"Frankly, after having spent my entire adult life working to promote comics as a viable popular culture art form, I now see us as being in an end game. It is no longer a question to me of whether the comics market as we know it is going to implode, but rather one of when this dreadful event is going to transpire. The one ray of optimism that I have managed to retain is that perhaps the day will come when those who have the power to save the Direct Market may wake up, and finally realize that the self-serving structural constraints that they have built into the current comics distribution system are strangling the Golden Goose." [4]

13. Listen to the distributors

In hard times it is easy for distributors to stop handling comics because of something like having to pay for orders in advance. These little things can cause big problems unless the publisher listens to the whole supply chain.

Keep the whole industry healthy

All the comic sellers rely on the same retailers and in general confidence in the industry. If one part of the industry suffers it pulls everyone down.

14. Don't publish too many titles

I love the Marvel universe. I would love to buy them all. A lot of fans feel like I do, and it used to be possible for most fans to do this. Most collectors can no longer buy comics on impulse (they didn't have the time or money). Substantial numbers of hard core collectors simply stopped collecting comics. The investment bubble burst.

This last point, fewer titles, also has implications for quality. As the 1968 and 1990s explosions in titles illustrate, when the number of titles goes up the quality goes down. This leads to a short term sales increase and a long term sales decline. As Steven Grant observed (in Permanent Damage, June 24th 2009):

"9 years ago ULTIMATE SPIDER-MAN was the very definition of market heat, and the line held it for some time, so what went wrong? Basically, what always goes wrong. [They added more titles.] In the mid-40s, Gleason Comics were burning up the newsstands and routinely outselling DC, Timely (Marvel), Fawcett etc. on the strength of four comics [. The publisher] looked at the accounts receivable and figured that if four books made that much money, eight books would bring in twice as much. [But] Putting the same amount of care into eight books as four was impossible, resulting in all the titles suffering creatively. [A decade later, when the industry as a whole contracted, the company was no longer special, and it went out of business.] What's the solution? The best strategy seems to be the hardest for most publishers and talent to swallow, the Biro [Gleason Comics] route: figure out what number of projects you can put your full attention and enthusiasm into, and don't exceed that number. ...Capitalizing on audience interest is a hair's-breadth from abusing their good will, and (in any medium) once you've done that, regardless of intentions, the show's over."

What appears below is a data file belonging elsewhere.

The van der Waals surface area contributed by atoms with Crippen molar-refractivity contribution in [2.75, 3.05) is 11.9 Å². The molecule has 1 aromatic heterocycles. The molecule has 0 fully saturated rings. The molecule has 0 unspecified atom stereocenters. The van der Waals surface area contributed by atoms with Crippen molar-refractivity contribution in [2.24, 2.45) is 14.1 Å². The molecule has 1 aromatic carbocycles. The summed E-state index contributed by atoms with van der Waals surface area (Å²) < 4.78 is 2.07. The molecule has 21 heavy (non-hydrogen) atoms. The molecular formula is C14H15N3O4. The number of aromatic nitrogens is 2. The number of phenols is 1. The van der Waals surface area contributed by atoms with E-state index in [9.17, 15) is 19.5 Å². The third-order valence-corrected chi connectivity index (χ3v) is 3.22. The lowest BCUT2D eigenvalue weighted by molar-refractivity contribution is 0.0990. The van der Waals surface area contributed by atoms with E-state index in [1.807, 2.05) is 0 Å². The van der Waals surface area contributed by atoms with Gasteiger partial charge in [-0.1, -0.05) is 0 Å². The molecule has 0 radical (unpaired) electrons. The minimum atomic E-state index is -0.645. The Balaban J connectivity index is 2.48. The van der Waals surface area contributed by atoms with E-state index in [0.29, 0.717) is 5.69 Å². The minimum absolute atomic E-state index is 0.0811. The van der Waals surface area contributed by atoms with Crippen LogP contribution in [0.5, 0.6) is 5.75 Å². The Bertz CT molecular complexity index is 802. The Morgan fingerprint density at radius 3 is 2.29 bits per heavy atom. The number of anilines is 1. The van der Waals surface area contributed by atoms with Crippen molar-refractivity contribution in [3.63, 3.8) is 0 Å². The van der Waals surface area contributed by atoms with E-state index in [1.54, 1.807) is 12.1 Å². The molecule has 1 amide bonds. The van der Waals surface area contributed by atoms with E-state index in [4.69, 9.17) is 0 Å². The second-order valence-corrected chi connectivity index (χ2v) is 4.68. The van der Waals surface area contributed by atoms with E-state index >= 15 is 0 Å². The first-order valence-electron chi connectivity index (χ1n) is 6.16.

Opinion


Comics used to sell in large quantities. Since then the population has gone up, but comic sales have gone down. What changed?

Selling comics is easier than ever before

We forget how much harder it was in the past. Read Eisner's "The Dreamer" for how tough it was in the golden age. Then in the 50s sales collapsed (they would have blamed computers if they were around then). Marvel had just one office in 1958 when Kirby turned up, and he describes the furniture as practically on the street.

Then in the 70s the big two saw newsstands disappear. Nowadays we have comic shops and downloads, but back then it was almost impossible to get a comic out there, profit margins were razor thin and half the comics were returned. The big two considered getting out of Superheroes altogether, DC imploded, Marvel was only saved by Star Wars...

Then in the 90s the industry collapsed and Marvel went bankrupt. Life is just so much easier now for the big two. Big offices, decent page rates, fans who will pay 4 dollars for 5 minutes' entertainment... sweet. Of course sales are pathetic because the core product stinks, but financially they're stable.

People say comics can't compete with other media. Have you been on Reddit recently? It's full of comics! Strips like Penny arcade and XKCD, endless single panel memes... comics are bigger than ever. It's easier than ever to make them, and distribution is effectively free. Awareness of comic brands has never been higher: have you see those summer movie blockbusters? Batman, Iron Man, Tin-tin, all based on comics. So why are sales so bad? Let's ask the fans.

The fans will tell you

ComicbookResources recently (August 2011) had a thread for old fans who left comics, often for more than ten years, and came back. Obviously they couldn't ask fans who left comics and stayed away, as they would not be on a comic forum.) These are the reasons why fans left:

Why do they sell bad comics?

Each of these gimmicks brings short term profit at the expense of long term profits. It is as simple as that.